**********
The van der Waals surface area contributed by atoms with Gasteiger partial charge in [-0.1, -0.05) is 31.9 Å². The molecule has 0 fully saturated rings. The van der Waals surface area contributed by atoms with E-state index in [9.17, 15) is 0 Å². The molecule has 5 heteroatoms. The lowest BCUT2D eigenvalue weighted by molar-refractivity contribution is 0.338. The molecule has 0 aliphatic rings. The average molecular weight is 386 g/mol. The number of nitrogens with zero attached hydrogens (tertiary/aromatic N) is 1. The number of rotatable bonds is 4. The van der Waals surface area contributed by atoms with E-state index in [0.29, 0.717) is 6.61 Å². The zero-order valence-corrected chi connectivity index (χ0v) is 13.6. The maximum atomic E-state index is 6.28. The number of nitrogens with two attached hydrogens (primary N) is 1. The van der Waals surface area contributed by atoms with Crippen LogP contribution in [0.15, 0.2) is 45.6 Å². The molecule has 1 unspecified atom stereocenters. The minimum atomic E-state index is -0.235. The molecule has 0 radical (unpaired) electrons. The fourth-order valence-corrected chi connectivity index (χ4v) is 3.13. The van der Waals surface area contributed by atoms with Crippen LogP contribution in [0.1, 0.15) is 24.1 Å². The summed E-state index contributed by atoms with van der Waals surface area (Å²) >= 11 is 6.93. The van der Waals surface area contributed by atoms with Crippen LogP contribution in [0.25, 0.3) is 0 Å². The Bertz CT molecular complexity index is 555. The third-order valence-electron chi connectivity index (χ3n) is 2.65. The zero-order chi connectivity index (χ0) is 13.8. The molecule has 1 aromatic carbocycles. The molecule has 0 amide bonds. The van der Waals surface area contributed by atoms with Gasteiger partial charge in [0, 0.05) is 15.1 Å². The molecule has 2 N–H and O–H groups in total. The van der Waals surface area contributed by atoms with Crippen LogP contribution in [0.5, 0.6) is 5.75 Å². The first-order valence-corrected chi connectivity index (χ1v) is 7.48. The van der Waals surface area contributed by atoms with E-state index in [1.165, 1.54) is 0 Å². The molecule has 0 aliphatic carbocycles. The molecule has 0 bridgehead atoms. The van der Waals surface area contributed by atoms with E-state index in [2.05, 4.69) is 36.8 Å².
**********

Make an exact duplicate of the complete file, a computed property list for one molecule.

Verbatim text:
The van der Waals surface area contributed by atoms with Gasteiger partial charge in [-0.1, -0.05) is 31.9 Å². The molecule has 0 fully saturated rings. The van der Waals surface area contributed by atoms with E-state index in [9.17, 15) is 0 Å². The molecule has 5 heteroatoms. The lowest BCUT2D eigenvalue weighted by molar-refractivity contribution is 0.338. The molecule has 0 aliphatic rings. The average molecular weight is 386 g/mol. The number of nitrogens with zero attached hydrogens (tertiary/aromatic N) is 1. The number of rotatable bonds is 4. The van der Waals surface area contributed by atoms with E-state index in [0.29, 0.717) is 6.61 Å². The zero-order valence-corrected chi connectivity index (χ0v) is 13.6. The maximum atomic E-state index is 6.28. The number of nitrogens with two attached hydrogens (primary N) is 1. The van der Waals surface area contributed by atoms with Crippen LogP contribution in [0.15, 0.2) is 45.6 Å². The molecule has 1 unspecified atom stereocenters. The minimum atomic E-state index is -0.235. The molecule has 0 radical (unpaired) electrons. The fourth-order valence-corrected chi connectivity index (χ4v) is 3.13. The van der Waals surface area contributed by atoms with Crippen LogP contribution in [0.1, 0.15) is 24.1 Å². The summed E-state index contributed by atoms with van der Waals surface area (Å²) >= 11 is 6.93. The van der Waals surface area contributed by atoms with Crippen LogP contribution in [0.25, 0.3) is 0 Å². The Bertz CT molecular complexity index is 555. The third-order valence-electron chi connectivity index (χ3n) is 2.65. The zero-order chi connectivity index (χ0) is 13.8. The molecule has 1 aromatic carbocycles. The molecule has 0 amide bonds. The van der Waals surface area contributed by atoms with Gasteiger partial charge in [0, 0.05) is 15.1 Å². The molecule has 2 N–H and O–H groups in total. The van der Waals surface area contributed by atoms with Crippen LogP contribution in [0.5, 0.6) is 5.75 Å². The first-order valence-corrected chi connectivity index (χ1v) is 7.48. The van der Waals surface area contributed by atoms with E-state index in [1.165, 1.54) is 0 Å². The molecule has 0 aliphatic carbocycles. The molecule has 0 bridgehead atoms. The van der Waals surface area contributed by atoms with E-state index in [2.05, 4.69) is 36.8 Å².